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May 2021

Did Your French Ancestor Receive a Military Medal?

French Military Medals

Our father claimed to have been a captain in the United States Marine Corps. There hung on the wall in the corridor a box frame with a tastefully mounted display of the medals he said he had been awarded for his heroic service. However, he also was a con man, a perpetrator of insurance scams and a property developer of shoddy houses that collapsed. He was not very successful at it and was easily duped by con men of superior skill, so he bought air rights over road intersections that were never built and made high-interest loans of money that was never repaid. He managed to elude jail and the riches he so coveted managed to elude him. Given his civilian lifestyle of alternating boasting with cravenly hiding from the law, we had grave doubts about the authenticity of his medals for courage and bravery. We suspected they may have been a hodgepodge of dodgy coins and ribbons he picked up in pawn shops but, by the time we were tall enough to see into the box frame and read them properly, we had long flown that turbulent nest, so we will never know.

In the course of researching a French fellow of the same stamp as our father, we came across a nice little website that may be of interest to the many of our Dear Readers who send photographs of medals with questions as to what they were. How to tell an agricultural medal from school medal from a military one? Medailles Militaires, the website of one Sylvain Metivier, may be of some use in solving your puzzle. He has created two data bases that can be searched:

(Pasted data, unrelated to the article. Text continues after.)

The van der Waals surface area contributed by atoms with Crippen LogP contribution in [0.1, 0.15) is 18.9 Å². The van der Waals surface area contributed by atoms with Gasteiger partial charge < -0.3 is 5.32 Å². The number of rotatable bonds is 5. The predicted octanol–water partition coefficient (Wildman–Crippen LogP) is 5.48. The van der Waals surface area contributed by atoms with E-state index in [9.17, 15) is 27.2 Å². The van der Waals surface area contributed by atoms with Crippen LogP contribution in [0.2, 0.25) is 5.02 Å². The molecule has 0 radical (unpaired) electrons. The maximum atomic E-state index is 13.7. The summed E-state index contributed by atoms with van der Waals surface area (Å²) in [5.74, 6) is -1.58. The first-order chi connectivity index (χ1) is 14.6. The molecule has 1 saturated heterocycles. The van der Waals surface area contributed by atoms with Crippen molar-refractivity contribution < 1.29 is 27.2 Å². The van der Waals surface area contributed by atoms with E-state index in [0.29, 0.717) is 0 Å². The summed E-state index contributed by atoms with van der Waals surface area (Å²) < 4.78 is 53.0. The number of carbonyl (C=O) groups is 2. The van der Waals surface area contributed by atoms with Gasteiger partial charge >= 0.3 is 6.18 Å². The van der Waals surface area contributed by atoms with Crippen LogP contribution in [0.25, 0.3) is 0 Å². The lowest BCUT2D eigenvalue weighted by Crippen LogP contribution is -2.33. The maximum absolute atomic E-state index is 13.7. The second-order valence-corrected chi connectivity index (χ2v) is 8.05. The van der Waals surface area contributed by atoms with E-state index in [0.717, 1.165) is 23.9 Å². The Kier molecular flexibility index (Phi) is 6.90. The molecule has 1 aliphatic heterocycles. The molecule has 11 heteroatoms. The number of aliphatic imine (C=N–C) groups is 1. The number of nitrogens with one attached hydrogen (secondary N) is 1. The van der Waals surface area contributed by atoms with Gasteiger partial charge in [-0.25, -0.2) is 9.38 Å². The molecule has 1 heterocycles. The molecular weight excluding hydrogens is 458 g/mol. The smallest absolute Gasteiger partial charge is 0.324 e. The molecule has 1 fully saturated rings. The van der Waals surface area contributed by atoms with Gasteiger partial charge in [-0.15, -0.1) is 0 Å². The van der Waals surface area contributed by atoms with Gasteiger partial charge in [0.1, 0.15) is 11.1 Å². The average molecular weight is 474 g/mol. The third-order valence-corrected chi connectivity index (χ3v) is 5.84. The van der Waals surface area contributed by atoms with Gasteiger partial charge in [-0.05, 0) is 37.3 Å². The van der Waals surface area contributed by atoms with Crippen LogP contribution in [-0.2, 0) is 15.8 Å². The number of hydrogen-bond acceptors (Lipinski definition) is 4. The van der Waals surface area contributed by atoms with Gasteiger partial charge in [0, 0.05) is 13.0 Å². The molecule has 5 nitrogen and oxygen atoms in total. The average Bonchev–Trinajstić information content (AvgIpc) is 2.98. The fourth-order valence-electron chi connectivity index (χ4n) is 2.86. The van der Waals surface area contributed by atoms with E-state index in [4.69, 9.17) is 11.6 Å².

• Military medals awarded from 1852 to 1870, the information being taken from lists published in the Moniteur Universel during those years, to which he has added the Légion d'honneur recipients and others found in archives. This has well over 58,000 names.
  • Commemorative medals awarded during the Second Empire, including the Crimean and other wars of the period. This has close to 36,000 names.

Type in a surname to either and you will receive some very useful details that could help to further your research, most precious being the regiment in which a person served. The full list of results possible is:

  • The medal
  • Date of the decree awarding it
  • Ministry awarding it
  • Regiment in which the person served
  • Surname
  • First names (all of them)
  • Rank
  • Reasons for the award
  • Notes

Monsieur Metivier welcomes contributions to the data bases. 

Very nice.

©2021 Anne Morddel

French Genealogy

 


Alternative Avenues to Seek a French Birth or Baptism

Antique French tools in Lalinde

The French equivalent for "If at first you don't succeed, try, try again" is a phrase first written by Nicolas Boileau in 1674: "Hâtez-vous lentement et, sans perdre courage, vingt fois sur le métier remettez votre ouvrage" ("Make haste slowly and, without becoming discouraged,  set to work on the job twenty times.") Finding a French birth or baptism register entry is generally quite straightforward if one has :

  • The correct name
  • The town of birth
  • The decade of birth

A quick search in the ten-year indices for births in the town on the website of the Departmental Archives (links to them on the left) will give the full name and the precise date. One can then find the entry in the digitized birth register. Usually, that is, but not always. Bad things can happen to archives over the years. In France, as in most countries, some have burnt, some have been bombed, some have been flooded. Where to look when the birth or baptism registers concerning your ancestors have been lost? There are a few possibilities.

  • If the ancestor married, the marriage register entry will have the date and place of birth, as well as the parents' names.
  • If your ancestor married someone from a different town, check the marriage banns for that town that the couple should have posted. The marriage banns also contain the date and place of birth, as well as the parents' names.